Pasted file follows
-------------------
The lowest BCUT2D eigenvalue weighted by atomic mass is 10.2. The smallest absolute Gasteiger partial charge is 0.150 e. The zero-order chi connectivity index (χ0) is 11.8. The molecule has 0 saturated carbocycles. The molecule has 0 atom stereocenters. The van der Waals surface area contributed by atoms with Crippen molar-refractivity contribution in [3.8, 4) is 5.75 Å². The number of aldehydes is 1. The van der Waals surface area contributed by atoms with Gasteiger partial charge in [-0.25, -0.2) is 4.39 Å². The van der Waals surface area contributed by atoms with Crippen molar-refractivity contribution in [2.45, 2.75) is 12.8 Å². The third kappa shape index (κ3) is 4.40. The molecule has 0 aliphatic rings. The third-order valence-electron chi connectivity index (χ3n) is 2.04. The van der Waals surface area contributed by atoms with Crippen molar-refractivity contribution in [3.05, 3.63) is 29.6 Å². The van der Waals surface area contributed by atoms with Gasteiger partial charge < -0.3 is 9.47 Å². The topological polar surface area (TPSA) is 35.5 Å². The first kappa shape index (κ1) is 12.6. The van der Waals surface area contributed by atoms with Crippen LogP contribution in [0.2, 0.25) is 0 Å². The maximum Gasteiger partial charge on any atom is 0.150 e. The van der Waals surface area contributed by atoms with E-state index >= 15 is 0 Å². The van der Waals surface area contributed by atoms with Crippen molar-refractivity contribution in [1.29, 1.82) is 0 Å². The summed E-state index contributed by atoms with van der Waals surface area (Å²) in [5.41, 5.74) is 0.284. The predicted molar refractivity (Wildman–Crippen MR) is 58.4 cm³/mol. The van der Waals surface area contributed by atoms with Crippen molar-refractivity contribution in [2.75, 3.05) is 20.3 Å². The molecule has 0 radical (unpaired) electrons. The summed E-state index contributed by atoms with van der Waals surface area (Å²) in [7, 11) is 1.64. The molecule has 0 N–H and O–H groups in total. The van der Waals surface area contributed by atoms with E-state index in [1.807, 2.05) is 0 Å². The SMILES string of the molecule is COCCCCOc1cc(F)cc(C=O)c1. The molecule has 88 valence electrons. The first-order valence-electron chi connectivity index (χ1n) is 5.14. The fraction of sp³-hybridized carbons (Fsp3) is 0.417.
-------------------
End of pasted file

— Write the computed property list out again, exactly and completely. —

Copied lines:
The lowest BCUT2D eigenvalue weighted by atomic mass is 10.2. The smallest absolute Gasteiger partial charge is 0.150 e. The zero-order chi connectivity index (χ0) is 11.8. The molecule has 0 saturated carbocycles. The molecule has 0 atom stereocenters. The van der Waals surface area contributed by atoms with Crippen molar-refractivity contribution in [3.8, 4) is 5.75 Å². The number of aldehydes is 1. The van der Waals surface area contributed by atoms with Gasteiger partial charge in [-0.25, -0.2) is 4.39 Å². The van der Waals surface area contributed by atoms with Crippen molar-refractivity contribution in [2.45, 2.75) is 12.8 Å². The third kappa shape index (κ3) is 4.40. The molecule has 0 aliphatic rings. The third-order valence-electron chi connectivity index (χ3n) is 2.04. The van der Waals surface area contributed by atoms with Crippen molar-refractivity contribution in [3.05, 3.63) is 29.6 Å². The van der Waals surface area contributed by atoms with Gasteiger partial charge < -0.3 is 9.47 Å². The topological polar surface area (TPSA) is 35.5 Å². The first kappa shape index (κ1) is 12.6. The van der Waals surface area contributed by atoms with Crippen LogP contribution in [0.2, 0.25) is 0 Å². The maximum Gasteiger partial charge on any atom is 0.150 e. The van der Waals surface area contributed by atoms with E-state index >= 15 is 0 Å². The van der Waals surface area contributed by atoms with Crippen molar-refractivity contribution in [1.29, 1.82) is 0 Å². The summed E-state index contributed by atoms with van der Waals surface area (Å²) in [5.41, 5.74) is 0.284. The predicted molar refractivity (Wildman–Crippen MR) is 58.4 cm³/mol. The van der Waals surface area contributed by atoms with Crippen molar-refractivity contribution in [2.75, 3.05) is 20.3 Å². The molecule has 0 radical (unpaired) electrons. The summed E-state index contributed by atoms with van der Waals surface area (Å²) in [7, 11) is 1.64. The molecule has 0 N–H and O–H groups in total. The van der Waals surface area contributed by atoms with E-state index in [1.807, 2.05) is 0 Å². The SMILES string of the molecule is COCCCCOc1cc(F)cc(C=O)c1. The molecule has 88 valence electrons. The first-order valence-electron chi connectivity index (χ1n) is 5.14. The fraction of sp³-hybridized carbons (Fsp3) is 0.417.